He has been practically reduced to a Jay Leno punch line on talk radio. Questions from the media are growing more pointed by the day. A Sports Illustrated online piece this week included him among the NFL's worst coaching hires in the past quarter century — after only three games. Yes, it's tough being Raheem Morris these days. The Bucs' rookie coach has been much maligned and at 0-3 should expect nothing less. But even at 33, the league's youngest head coach defiantly says he is built to withstand these trying times.
"For the most part, it's about mental toughness," Morris said Thursday. "I'm not built like a loser, I guess. But I'm not spoiled, either. I'm not one of those people who react like, 'Man, I've never lost before.'
"What I would say is that I guess I'm not afraid to get my back dirty.
"You know there's people out there talking about you," he said. "People say you shouldn't read it, and you don't need to hear it. It doesn't bother me one bit. Not one bit.
"If we started off 3-0, you'd be telling us how great we are. Should I listen to that? If we were 3-0, would I feel like we were going to the Super Bowl? No. It's the same thing."
That's the sort of even-keeled approach Morris learned as a young defensive back at Hofstra, playing a position in which one bad snap can overshadow an otherwise sparkling performance.
Not that playing college ball ever could have prepared him for the embattled existence of an NFL coach.
"I don't think there's any school, there's no example — there's nothing you can do that will prepare you to (be a coach) in this league," he said. "I don't even think being a college head coach prepares you for this.
"I don't know if you're ever prepared until you're put in the position to do it. The men always come out at that point. Rod Marinelli is no less of a great coach because he went through what he did in Detroit. It probably made him tougher."
Morris is clearly hoping for a better outcome than Marinelli, the former Bucs assistant who was 10-38 in three seasons as Lions coach, including 0-16 in 2008. Morris, after all, considers losing to be a miserable experience, even if his carefree demeanor doesn't always indicate as much. But he abides by an important principle: He doesn't let the despair linger.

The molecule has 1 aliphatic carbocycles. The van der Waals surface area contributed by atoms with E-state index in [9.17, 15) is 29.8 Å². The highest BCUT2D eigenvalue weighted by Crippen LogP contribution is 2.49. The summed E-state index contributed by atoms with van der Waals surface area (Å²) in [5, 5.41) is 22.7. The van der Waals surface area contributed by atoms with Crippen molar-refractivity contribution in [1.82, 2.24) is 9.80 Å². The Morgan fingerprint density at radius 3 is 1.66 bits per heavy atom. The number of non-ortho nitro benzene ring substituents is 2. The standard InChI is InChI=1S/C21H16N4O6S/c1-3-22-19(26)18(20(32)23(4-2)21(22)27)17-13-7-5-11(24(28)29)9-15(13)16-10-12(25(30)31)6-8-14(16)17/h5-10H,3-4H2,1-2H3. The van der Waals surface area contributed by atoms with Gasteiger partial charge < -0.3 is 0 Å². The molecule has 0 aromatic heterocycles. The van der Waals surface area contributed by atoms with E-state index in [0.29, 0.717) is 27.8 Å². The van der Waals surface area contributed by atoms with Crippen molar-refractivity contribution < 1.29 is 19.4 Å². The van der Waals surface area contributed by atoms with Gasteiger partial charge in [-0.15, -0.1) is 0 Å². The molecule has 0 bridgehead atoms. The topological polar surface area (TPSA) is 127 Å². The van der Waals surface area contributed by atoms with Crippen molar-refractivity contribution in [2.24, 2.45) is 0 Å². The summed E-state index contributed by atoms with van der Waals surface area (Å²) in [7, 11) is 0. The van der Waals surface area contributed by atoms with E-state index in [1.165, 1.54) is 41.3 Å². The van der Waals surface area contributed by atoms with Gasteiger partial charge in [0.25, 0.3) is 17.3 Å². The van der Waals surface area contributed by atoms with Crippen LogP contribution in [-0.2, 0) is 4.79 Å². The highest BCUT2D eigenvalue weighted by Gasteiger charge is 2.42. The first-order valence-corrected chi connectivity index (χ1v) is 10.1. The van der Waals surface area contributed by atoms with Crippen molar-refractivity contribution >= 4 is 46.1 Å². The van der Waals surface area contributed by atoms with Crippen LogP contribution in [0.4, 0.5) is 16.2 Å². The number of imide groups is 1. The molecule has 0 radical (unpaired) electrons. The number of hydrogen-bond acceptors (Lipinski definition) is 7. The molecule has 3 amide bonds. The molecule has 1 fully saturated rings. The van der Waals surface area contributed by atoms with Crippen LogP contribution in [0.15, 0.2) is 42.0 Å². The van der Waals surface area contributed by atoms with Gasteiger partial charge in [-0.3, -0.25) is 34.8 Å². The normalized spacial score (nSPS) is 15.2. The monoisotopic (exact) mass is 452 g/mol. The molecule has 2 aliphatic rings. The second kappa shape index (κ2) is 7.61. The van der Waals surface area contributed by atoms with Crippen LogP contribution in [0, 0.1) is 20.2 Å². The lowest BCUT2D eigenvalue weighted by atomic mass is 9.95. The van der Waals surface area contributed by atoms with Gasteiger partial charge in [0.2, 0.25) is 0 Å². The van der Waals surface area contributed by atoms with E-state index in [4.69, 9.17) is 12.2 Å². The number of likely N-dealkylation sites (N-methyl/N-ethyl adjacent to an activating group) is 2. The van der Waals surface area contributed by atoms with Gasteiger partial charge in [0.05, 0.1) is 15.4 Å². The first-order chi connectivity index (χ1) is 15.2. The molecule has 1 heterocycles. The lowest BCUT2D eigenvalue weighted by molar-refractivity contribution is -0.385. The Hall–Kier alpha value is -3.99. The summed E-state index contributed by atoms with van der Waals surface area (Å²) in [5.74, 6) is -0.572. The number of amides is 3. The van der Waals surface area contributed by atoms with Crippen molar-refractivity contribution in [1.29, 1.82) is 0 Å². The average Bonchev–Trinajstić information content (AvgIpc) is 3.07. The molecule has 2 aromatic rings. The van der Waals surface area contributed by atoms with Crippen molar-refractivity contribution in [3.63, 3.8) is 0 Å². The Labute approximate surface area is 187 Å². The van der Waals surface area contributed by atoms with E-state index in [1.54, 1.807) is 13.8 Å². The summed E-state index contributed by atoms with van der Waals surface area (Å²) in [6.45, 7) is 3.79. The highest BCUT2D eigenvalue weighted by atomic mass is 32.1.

"When I lose, I'm (ticked) off for about 12 hours and then, at some point, I snap out of it," he said. "Once I move on, I move on. I don't have time to gripe about it because Sunday is coming up fast. If I'm still griping on Thursday, then I'm probably not going to be prepared for the Washington Redskins and (coach) Jim Zorn. Every Sunday, you want to try to avoid feeling those 12 hours of misery. That's what snaps me out of it."
Setting aside the pain, however, is not synonymous with forgetting it. Morris made his NFL debut during the most successful season in franchise history, but he can still recount every painful moment from that year.
"We didn't win every game around here in 2002," said Morris, who was a defensive quality control coach during that championship season. "We had four losses, and I still remember every one of them right now. I felt like the Pittsburgh Steelers beat the heck out of us that year and there was no way we were winning the Super Bowl. That was probably one of the most miserable games of my career."
Like the Bucs did after that 17-7 December loss, Morris moves on. That's the message he emphasizes to players, too.
"He preaches confidence," receiver Michael Clayton said. "If you drop a ball, if you mess up, you just make up for it. He doesn't curse you out. It's not about that with him. It's about moving on. You have to be strategic with that stuff."
Said Morris: "I can take criticism, man. You can't control people's opinions. My friends used to ask me when I was an assistant, 'Hey, aren't you mad about the game?' Yeah, I'm mad, but this is life, man. You have to move on.
"I go back to when I was little. When I think back to that, I was the cat who, no matter how big you were, I wasn't running. At some point, I was going to catch you slipping. And that has to be our mentality right now."